One of the most recognizable African-American soldiers of the Civil War, this young soldier has represented the nearly-200,000 USCTs who served in the Union armies. Standing in front of the famous “Benton Barracks backdrop,” he has also been the face of former Trans-Mississippi slaves who risked their lives to fight for freedom. Around 8,000 of … More Who Is This Benton Barracks Soldier?
“Our men were generally armed with the old Springfield rifle, while the Confederates had in many instances only shotguns. Most of our wounded were disabled by buckshot or buck-and-ball. Some of the Confederates used old double-barreled guns,” remembered Major John Halderman of the First Kansas Infantry. He was not writing about just any Trans-Mississippi Confederate … More The Hodgepodge of Armaments of the Missouri State Guard
“After mature deliberation [Colonel Everett Peabody] decided to do as above stated – attack, and thus give the alarm to those in our rear, so that they could turn out and make some resistance to the overwhelming force, and not be captured or attacked in their quarters. This move seemed to be the only way … More The 25th Missouri Infantry at Shiloh
Over 8,000 African Americans from Missouri – mostly former enslaved – volunteered to fight for freedom in the Union Army in 1862 with the Confiscation Acts. Not until the issuance of the Emancipation Proclamation on January 1, 1863 did the Government approve of the mass mobilization of all-Black units for combat in the infantry, cavalry, … More Freedom Fighters of Missouri
Just mere days after the Camp Jackson Affair on May 10, 1861 that left 26 people dead and dozens of others injured in the streets of St. Louis, the Missouri General Assembly (spearheaded by pro-secessionist Governor Claiborne Jackson) passed a “military bill” to assemble military forces on behalf of the state of Missouri to protect … More Building the Missouri State Guard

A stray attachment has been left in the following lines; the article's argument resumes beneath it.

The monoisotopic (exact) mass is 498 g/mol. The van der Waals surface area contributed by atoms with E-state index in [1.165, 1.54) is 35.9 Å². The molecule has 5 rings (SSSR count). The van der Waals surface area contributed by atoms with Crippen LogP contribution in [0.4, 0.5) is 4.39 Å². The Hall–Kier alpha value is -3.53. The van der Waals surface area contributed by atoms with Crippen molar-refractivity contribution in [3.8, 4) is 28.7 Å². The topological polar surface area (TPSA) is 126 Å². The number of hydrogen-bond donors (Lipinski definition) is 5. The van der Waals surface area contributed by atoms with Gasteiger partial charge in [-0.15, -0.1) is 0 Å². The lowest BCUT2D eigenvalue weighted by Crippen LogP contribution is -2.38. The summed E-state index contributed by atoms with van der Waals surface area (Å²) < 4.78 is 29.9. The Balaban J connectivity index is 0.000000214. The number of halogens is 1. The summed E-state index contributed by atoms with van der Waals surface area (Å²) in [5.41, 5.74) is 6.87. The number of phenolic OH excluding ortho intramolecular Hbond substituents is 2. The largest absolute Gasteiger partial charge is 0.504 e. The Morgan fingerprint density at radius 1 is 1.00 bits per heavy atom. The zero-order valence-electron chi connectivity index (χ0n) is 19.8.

“The challenges faced by the Missouri troops were immense. In addition to being exposed to combat for the first time, they were faced off against Maj. Gen. John Brown’s Confederates, who were some of the best troops in the Southern army. This was no easy task for certain, but through sheer force of will the … More The 44th Missouri at Franklin
As a slave state in the Upper South, Missouri and her citizens had a dynamic relationship with the “peculiar institution.” The average Missouri slaveholder owned five slaves, while medium sized slave owners in the Deep South owned between 15 and 50 slaves. The largest slave owner owned just under 200 slaves. In 1860, slaves made … More Enslaved Population in Missouri, 1860
Known as the “American Zouaves,” the 8th Missouri Infantry was as much a tool for recruiting young, enthusiastic Unionists as it was a social experiment in early-war St. Louis, Missouri. At the start of the Civil War, St. Louis was a booming river city, with growing populations of German and Irish immigrants, as well as … More The Formation of the American Zouaves Regiment